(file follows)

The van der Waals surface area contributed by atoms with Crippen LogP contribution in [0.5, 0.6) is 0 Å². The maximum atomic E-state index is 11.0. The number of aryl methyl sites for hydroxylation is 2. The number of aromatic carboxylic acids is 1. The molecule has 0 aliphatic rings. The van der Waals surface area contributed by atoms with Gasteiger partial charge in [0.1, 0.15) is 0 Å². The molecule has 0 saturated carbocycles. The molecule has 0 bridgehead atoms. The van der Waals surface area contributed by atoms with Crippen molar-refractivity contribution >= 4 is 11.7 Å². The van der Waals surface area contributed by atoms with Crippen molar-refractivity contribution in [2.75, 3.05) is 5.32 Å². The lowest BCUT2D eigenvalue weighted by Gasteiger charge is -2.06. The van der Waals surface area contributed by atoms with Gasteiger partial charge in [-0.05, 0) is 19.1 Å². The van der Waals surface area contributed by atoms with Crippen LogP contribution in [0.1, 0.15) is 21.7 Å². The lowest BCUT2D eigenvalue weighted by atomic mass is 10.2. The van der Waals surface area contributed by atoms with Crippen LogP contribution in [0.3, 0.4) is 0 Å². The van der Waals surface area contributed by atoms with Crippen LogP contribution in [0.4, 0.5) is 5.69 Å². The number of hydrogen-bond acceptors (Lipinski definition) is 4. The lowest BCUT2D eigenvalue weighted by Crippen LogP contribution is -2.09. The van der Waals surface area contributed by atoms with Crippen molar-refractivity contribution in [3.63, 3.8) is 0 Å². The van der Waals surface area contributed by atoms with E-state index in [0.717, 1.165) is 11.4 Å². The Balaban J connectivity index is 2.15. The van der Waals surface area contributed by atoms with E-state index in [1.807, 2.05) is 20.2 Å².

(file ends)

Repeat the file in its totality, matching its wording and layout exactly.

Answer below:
The van der Waals surface area contributed by atoms with Crippen LogP contribution in [0.5, 0.6) is 0 Å². The maximum atomic E-state index is 11.0. The number of aryl methyl sites for hydroxylation is 2. The number of aromatic carboxylic acids is 1. The molecule has 0 aliphatic rings. The van der Waals surface area contributed by atoms with Gasteiger partial charge in [0.1, 0.15) is 0 Å². The molecule has 0 saturated carbocycles. The molecule has 0 bridgehead atoms. The van der Waals surface area contributed by atoms with Crippen molar-refractivity contribution >= 4 is 11.7 Å². The van der Waals surface area contributed by atoms with Crippen molar-refractivity contribution in [2.75, 3.05) is 5.32 Å². The lowest BCUT2D eigenvalue weighted by Gasteiger charge is -2.06. The van der Waals surface area contributed by atoms with Gasteiger partial charge in [-0.05, 0) is 19.1 Å². The van der Waals surface area contributed by atoms with Crippen LogP contribution in [0.1, 0.15) is 21.7 Å². The lowest BCUT2D eigenvalue weighted by atomic mass is 10.2. The van der Waals surface area contributed by atoms with Crippen LogP contribution in [0.3, 0.4) is 0 Å². The van der Waals surface area contributed by atoms with Crippen LogP contribution in [0.4, 0.5) is 5.69 Å². The number of hydrogen-bond acceptors (Lipinski definition) is 4. The lowest BCUT2D eigenvalue weighted by Crippen LogP contribution is -2.09. The van der Waals surface area contributed by atoms with Crippen molar-refractivity contribution in [3.63, 3.8) is 0 Å². The van der Waals surface area contributed by atoms with E-state index in [0.717, 1.165) is 11.4 Å². The Balaban J connectivity index is 2.15. The van der Waals surface area contributed by atoms with E-state index in [1.807, 2.05) is 20.2 Å².